A Month Long Break

 “I want to vacation so long, I forget all my passwords.” – Unknown

            If America took a month long collective vacation, how would we function?  How would we exist?  Outside of the pandemic, when have you stepped into a town or country and seen that over 50% of businesses are closed for a span of three weeks to one month.  This is the case in France, or perhaps all of Europe.  This is my first summer living in France, and I heard Paris is empty in August.  But experiencing it is a different reality.  The streets have been empty.  There is no school, it seems as if nobody has been in the office, or the grocery stores have had limited selections.  Throughout this month, in my local neighborhood market, pharmacy, and Chinese takeaway the lights are out and signs grace the front door saying “Bon Vacances.”  Good vacation.

            For us Americans, this is unfathomable.  Stores shut down for an entire month.  Automatically the questions that arise are:

Don’t they have rent to afford?

Employees to pay? 

Money that could be made on all the visiting tourists?

Aren’t they losing out?

But are the French really losing out?  They aren’t working for an entire month, instead they are taking a much needed rest as a country.  People are making memories with their children, pets, partners, friends, or even solo travel.  Rest that is needed to rejuvenate them for the next year of work.  They work to live, not live to work.  This is something that I have been slowly unlearning since I have been here.  

Who am I if I am not an employee?  Who am I when I am not in the 9-5 job?  Who am I if I am not defined by my profession?  Can I enjoy my life without equating my worth as a human to the amount of productivity I can offer an organization? 

We need enough time off to ask ourselves these questions.  Two weeks off for an entire year does not suffice. Taking an entire month off repairs you.  Imagine if that occurred as a state or nation?  How would that impact our well being?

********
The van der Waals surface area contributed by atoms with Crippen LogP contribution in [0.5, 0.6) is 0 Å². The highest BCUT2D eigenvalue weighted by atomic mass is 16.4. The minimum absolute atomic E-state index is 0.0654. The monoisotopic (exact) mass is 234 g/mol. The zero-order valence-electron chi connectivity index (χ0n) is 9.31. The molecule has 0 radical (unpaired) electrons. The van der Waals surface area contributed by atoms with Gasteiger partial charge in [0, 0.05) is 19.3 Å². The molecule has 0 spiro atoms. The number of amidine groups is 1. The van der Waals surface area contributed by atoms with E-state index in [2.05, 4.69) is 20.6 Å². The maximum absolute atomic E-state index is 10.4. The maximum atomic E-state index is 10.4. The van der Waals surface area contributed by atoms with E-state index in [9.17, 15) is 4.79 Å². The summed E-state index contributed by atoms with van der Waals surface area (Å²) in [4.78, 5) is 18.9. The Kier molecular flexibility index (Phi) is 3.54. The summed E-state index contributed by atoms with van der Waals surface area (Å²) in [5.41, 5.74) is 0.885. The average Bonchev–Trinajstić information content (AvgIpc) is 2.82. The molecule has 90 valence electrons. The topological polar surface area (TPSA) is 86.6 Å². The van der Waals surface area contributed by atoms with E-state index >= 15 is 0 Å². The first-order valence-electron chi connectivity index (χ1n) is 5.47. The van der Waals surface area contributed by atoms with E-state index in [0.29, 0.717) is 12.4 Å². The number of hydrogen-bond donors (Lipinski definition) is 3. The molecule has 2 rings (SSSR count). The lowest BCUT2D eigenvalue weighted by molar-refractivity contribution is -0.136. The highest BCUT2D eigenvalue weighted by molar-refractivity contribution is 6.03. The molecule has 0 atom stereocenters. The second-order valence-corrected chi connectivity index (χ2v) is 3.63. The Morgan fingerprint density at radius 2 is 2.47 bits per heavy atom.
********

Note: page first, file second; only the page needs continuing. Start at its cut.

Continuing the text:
Explore these questions, and see what arises.

“Vacations mean a change of pace, a gentleness with ourselves, a time of rest and renewal, and a time to stretch ourselves and encounter new people, new lands, new ways, and new options.” – Anne Wilson Schaef

A Reminder Stress Is Good

“Comfort is the opposite of stress.  Modern living tends to seek stress-free conditions, where we are comfortable, but this comes at a terrible cost: fragility.  Said another way, comfort is fragilizing.”-Bernie Clark

I am currently enrolled in a week long yin yoga anatomy class.  For those who aren’t familiar with yoga, or yin yoga, here is a brief explanation.  We have all heard of the term yin and yang, and perhaps are familiar with the yin yang symbol.

Yin yoga is the compliment to yang yoga, or our current modern day yang world.  Yang is action, doing, busy, movement, sun energy.  Yin is receptive, stillness, reflective, moon energy.  One is not all good or all bad, we need both to survive.  The facilitator of the class and author Bernie Clark says that “Yoga is a dance, not a wrestling match.  Yang is about changing the world, yin accepts the world as it is.”

Yin yoga focuses on working on our deeper tissues, our fascia, and stressing our joints.  This is to elongate them, release stored up chi/energy, and to balance the body.  

In the class, it was mentioned that we yearn for comfort but to not stress is to atrophy.  I couldn’t help but think of this metaphor for life.   I myself am a creature of comfort.  I do long for what is easy.  Who wants to struggle, when we could ease through life?  But if I keep turning towards this ease and comfort, I do not grow.  I need to remind myself this at difficult times. 

I want my life to be full of ease, and part of me continues to pivot towards this. But if this perpetually happens will I atrophy and decay away?   

The instructor discussed how astronauts who are floating in space for months at a time, they are not using their bones.  When they finally land back on earth, often they need to sit in wheelchairs.  Their bones are weak after not having used them.  We need to put pressure on our bones to support us.  It’s called anti-fragility, but I believe we know this more in our everyday world as resilience. 

We crave comfort, and indeed this is called for at times.  But we cannot live in this space.  In order to continue to grow, we need some stress.  We need to get out of comfort zone.  This could be travel, new jobs, new friends, new experiences.  There are so many ways to shake up one’s routine and patterns.  Pushing oneself is good for you, although it can feel overwhelming.  

It may be helpful to ponder in this season of your life, how are you stretching and stressing yourself?